Project Managing Christmas Lights

I found out that I may never be able to avoid doing work over the holidays. The work I’m talking about is project managing the annual Christmas light decorating. As I laid prostrate on my own roof I realized that I was stuck in a familiar situation – not the roof or the lights, but managing project deliverables and client expectations.

Allow me now to retell my story with some humorous but insightful alterations. I find it important to note that I received permission from the client (my wife) before posting.

Every year I hear from one particular client, always just prior to the Thanksgiving holiday. Although it’s expected, it always seems to hit me by surprise. As far as timing goes, I suppose the client is right, this project does always take a little longer than I think it will – not the actual doing of the project, but the planning, adjustments and some only marginally predictable outside influences seem to make it harder than it should be.

Limits to Reusability

As we began to plan the project, I started to gather the usual resources and documentation from last time. I found them filed away right where I’d expect them to be, but not quite as orderly as I’d hoped – which is fine because sometimes you can organize things when you put them away OR when you get them out again. At least that’s what I tell myself. As I unwound the dependencies, I recalled how my father was always so careful to place, wrap and label everything appropriately – even to the point of purchasing small products to help. As stingy as I am with my money and time, I refused to follow in his steps this time and I used a more, let’s say organic solution, which did work out in the end after a little fidgeting.

After locating and setting out the resources I began to test each component. Everything should still work just as it did when I archived it all months ago, but with this project and this client, I’ve learned to be a little more careful. Sure enough, there were significant failures, all due to reasonable technology replacement cycles, but nonetheless not fully anticipated. I recorded the specifications for the replacements and began some research online. Unfortunately the Internet yielded little as these replacement parts have become somewhat ubiquitous and due to a large and relatively uneducated consumer market, little variation seemed available.

Meeting the Vendors

As my client’s expectations, while not unrealistic, were quite demanding, I invited her to accompany me to meet with local vendors to discuss product variations and prices. From my point of view, the technology was all quite utilitarian and frankly, because we weren’t bringing in any designers, the aesthetics were often lost on me.  As we met with the vendors, we discussed options and viewed available inventory.  This was extremely discouraging because it became evident that the client was already sold on an unavailable and nearly obsolete technology.  Additionally, we learned that just last week a larger company had swept in and bought up almost all of the remaining inventory.  Without mentioning it (or maybe only mentioning it once or twice) the client made it clear that this delay could have been avoided with proper planning.  I countered with the nonchalance that comes from seeing countless products and technologies come and go and suggested that this predicament was as inevitable as the switch from standard video to HD (which the client is also trying to avoid).  This seemed to placate the client, and she set out to discover the next best product line to adopt.  I stood back and watched with a smile on my lips.  I like new technology.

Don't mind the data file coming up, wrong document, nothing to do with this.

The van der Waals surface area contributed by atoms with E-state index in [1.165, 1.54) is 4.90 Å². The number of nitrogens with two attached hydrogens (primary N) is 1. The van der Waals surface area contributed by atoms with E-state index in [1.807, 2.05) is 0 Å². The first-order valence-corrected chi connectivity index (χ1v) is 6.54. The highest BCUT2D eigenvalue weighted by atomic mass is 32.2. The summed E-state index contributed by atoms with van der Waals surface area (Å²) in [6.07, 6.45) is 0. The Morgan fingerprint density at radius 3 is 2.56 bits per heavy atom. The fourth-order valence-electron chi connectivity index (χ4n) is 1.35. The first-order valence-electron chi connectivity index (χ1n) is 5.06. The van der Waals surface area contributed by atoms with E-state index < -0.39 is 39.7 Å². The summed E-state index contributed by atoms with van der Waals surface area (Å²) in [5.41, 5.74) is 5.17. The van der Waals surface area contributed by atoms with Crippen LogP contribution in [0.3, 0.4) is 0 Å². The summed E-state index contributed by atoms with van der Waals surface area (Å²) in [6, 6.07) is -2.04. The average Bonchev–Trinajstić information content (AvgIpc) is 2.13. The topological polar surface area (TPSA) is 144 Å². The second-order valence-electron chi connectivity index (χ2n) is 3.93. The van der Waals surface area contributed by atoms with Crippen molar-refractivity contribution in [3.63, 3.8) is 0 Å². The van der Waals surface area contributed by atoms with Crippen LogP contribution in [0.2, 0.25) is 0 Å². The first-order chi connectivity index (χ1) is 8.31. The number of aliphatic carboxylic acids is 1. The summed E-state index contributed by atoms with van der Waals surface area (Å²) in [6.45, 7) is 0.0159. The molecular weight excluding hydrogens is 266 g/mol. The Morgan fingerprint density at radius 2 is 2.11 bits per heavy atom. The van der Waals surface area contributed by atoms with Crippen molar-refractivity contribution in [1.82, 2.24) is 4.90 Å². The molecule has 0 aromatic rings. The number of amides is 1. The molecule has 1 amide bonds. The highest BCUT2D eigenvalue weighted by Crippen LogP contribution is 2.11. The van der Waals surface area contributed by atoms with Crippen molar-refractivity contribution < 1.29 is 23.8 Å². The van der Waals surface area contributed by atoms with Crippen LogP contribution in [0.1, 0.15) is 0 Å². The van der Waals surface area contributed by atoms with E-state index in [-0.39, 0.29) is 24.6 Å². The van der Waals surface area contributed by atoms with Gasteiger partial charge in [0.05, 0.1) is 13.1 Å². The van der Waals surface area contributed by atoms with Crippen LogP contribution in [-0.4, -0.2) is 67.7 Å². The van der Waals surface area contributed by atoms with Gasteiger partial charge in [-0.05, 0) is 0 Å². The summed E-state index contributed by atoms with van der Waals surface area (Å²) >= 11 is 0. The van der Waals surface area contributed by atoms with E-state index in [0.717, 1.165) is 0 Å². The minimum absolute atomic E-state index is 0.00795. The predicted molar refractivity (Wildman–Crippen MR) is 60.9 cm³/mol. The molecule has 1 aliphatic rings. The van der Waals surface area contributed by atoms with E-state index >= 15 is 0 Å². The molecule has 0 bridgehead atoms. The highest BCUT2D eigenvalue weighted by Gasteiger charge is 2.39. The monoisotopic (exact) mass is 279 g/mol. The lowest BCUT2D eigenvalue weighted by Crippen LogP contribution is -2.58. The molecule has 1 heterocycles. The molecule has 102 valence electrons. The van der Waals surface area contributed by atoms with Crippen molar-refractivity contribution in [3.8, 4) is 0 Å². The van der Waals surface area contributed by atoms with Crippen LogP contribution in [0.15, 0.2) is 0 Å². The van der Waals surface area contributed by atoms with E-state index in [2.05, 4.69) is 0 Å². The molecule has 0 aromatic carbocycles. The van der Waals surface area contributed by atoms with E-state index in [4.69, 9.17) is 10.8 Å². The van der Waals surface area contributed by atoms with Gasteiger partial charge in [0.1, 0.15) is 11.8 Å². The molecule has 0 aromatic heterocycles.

New Technology, New Requirements

With our new technology in hand, I set out to determine the best way to integrate it into our existing framework.  Much to my chagrin, the new technology had a different output-to-length ratio which requiring additional daisy chaining.  We pushed the limits of the specifications and after some load testing we discovered that things would work.  Luckily, even with the alternate configuration there was nothing wasted.  The new product was lighter, had a longer life cycle and required less power to run.  It seemed like a big win.  As I laid out each element, I snapped a few more photos to send to the client as a quick work-in-progress.  Things looked good until we moved the product into the production environment and noticed that the output volume was lower than expected.  With the new technology’s lower power requirements and the discovery that the limited output was only unidirectional, I began to really worry that the end product would not meet the critical eye of the client.  I really felt like this technology shift was a bad idea and we’d have to rip it down and start over again with something else.


I was close enough to completion that I felt we should eat the costs and go ahead and finish the project with the new technology before showcasing it for the client.  Hat in hand, I approached the client in a face-to-face meeting to share the conditionally good news.  The client stayed optimistic about the results and requested that we schedule the demonstration immediately.  As we viewed the finished product in the production environment, I cautioned the client of the limitations due to the unidirectional output.  The client winked and asked me to view the product from the end-user’s point of view (which I had entirely overlooked until now).  As I got into position, I realized that due to the positioning of each element, as prescribed by the client, the unidirectional output was perfectly positioned for the target audience – not me, not the client, but the end users!  I realized despite the project’s challenges, we had delivered perfectly on the intent of the project.

Merry Christmas, and may all you unidirectional LED Christmas lights be aimed appropriately!